Middle School Awaits
It is funny but just as soon as you get used to something, that something changes. I am sure everyone can sympathize with that, right? Well, this is how I was feeling about Elizabeth’s new school year, her last year in elementary school.
I had managed to figure out a few things:
- How the school worked
- How to advocate for her needs
- How to make sure all the IEP goals were met
- The things I needed to do each day to keep communications open
- The need for me to visit the school for monthly check-ins
And suddenly, we were looking at our LAST year in this building. Our last year with this group of aides and intervention specialists….it almost made me scared for the next step.
Being a person who likes control, (I am continually working on this part of my personality), I felt frightened of the next step for Elizabeth, middle school. At the same time, I felt excited for the next stage of her life and the new challenges that awaited her.
Elizabeth’s fourth grade year was actually quite smooth. I was able to continue my monthly check- ins, incorporate the goals of the IEP into our school work at home, and communications between the school and our home were flowing quite well. I was so proud of Elizabeth and how well she was doing in school. She had gained confidence in herself and her social skills. In fact, I received many notes home regarding her gains in social skills. Those notes made us all feel proud and excited at the same time.
We continued our work with Mary that included asking more thinking, open ended questions such as: “How do you think you should act in church?” as opposed to the previously asked “Please behave in church”, or “Let’s talk about the things you did properly in church” as opposed to the ever present “Elizabeth, please use good behavior”. I learned that the thinking language was the next step in her growth, as it allows for her expression and language and it is not led by my words. We also continued the oral-motor protocol from before, even if she was not the happiest speech student to participate in this protocol of oral stimulation.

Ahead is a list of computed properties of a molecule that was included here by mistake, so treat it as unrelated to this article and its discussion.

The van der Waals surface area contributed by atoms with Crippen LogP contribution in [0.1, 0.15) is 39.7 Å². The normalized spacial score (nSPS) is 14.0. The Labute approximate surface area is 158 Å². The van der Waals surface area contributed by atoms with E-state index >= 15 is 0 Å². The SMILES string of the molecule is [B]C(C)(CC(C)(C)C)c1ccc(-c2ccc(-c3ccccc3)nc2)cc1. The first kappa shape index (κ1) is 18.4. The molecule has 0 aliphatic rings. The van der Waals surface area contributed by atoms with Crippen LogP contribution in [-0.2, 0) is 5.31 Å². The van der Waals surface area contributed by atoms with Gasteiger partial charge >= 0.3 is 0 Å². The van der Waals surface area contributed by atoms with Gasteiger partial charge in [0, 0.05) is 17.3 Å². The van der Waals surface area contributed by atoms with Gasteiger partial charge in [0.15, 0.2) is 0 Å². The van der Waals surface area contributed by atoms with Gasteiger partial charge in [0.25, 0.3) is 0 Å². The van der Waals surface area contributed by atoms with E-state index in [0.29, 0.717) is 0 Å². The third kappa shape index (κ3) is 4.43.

Something new to add to our daily lives was the realization that she is a “tween”, and as such some topics and concerns need to be addressed. As children progress to middle school, the thought of puberty and all it brings does cross one’s mind. Something to keep in mind with children with dyspraxia and SPD is that talking about new things early and often is the easiest way to introduce things. And if you can do this talking BEFORE the time you might be needing them to act on this information, you will be more likely to have success.
With this in mind, Mary introduced a book to me titled “Taking Care of Myself” by Mary Wrobel. I would quite highly recommend this book to anyone with children at the crossroads of their lives. The book is easy to read and understand, easy to discuss, and full of pictures for visual learners. As you can see, our work with Mary has changed a great deal. Gone are the gross motor exercises and the work to get any sounds made, and in its place are the higher-level thinking questions and the focus on the typical areas of a middle school child.
It is so hard to believe that Elizabeth is a middle schooler. It is so hard to believe how far she has come and to believe that our crying, scared, blue-eyed infant has grown into a confident, happy, bright-eyed tween. As I say in my book, “Middle school, here we come!” Words cannot ever truly express the depth of our love for this special child or our belief in her or even our thankfulness that she is in our lives. I know those who have a special needs child will understand and may be nodding their heads right now.
For those who have read my book, you will know this is technically the end of the “journey” covered there. For those of you following my blog or my Facebook page, you will know our journey has continued and Elizabeth is now 18 years old. I look forward to writing future posts about Elizabeth’s life past those covered in my book, because we all know ….the journey continues.
Michele writes for TalkTools Blog every month about her experience caring for Elizabeth, her daughter with Sensory Processing Disorder and Dyspraxia. Follow her story since the beginning here.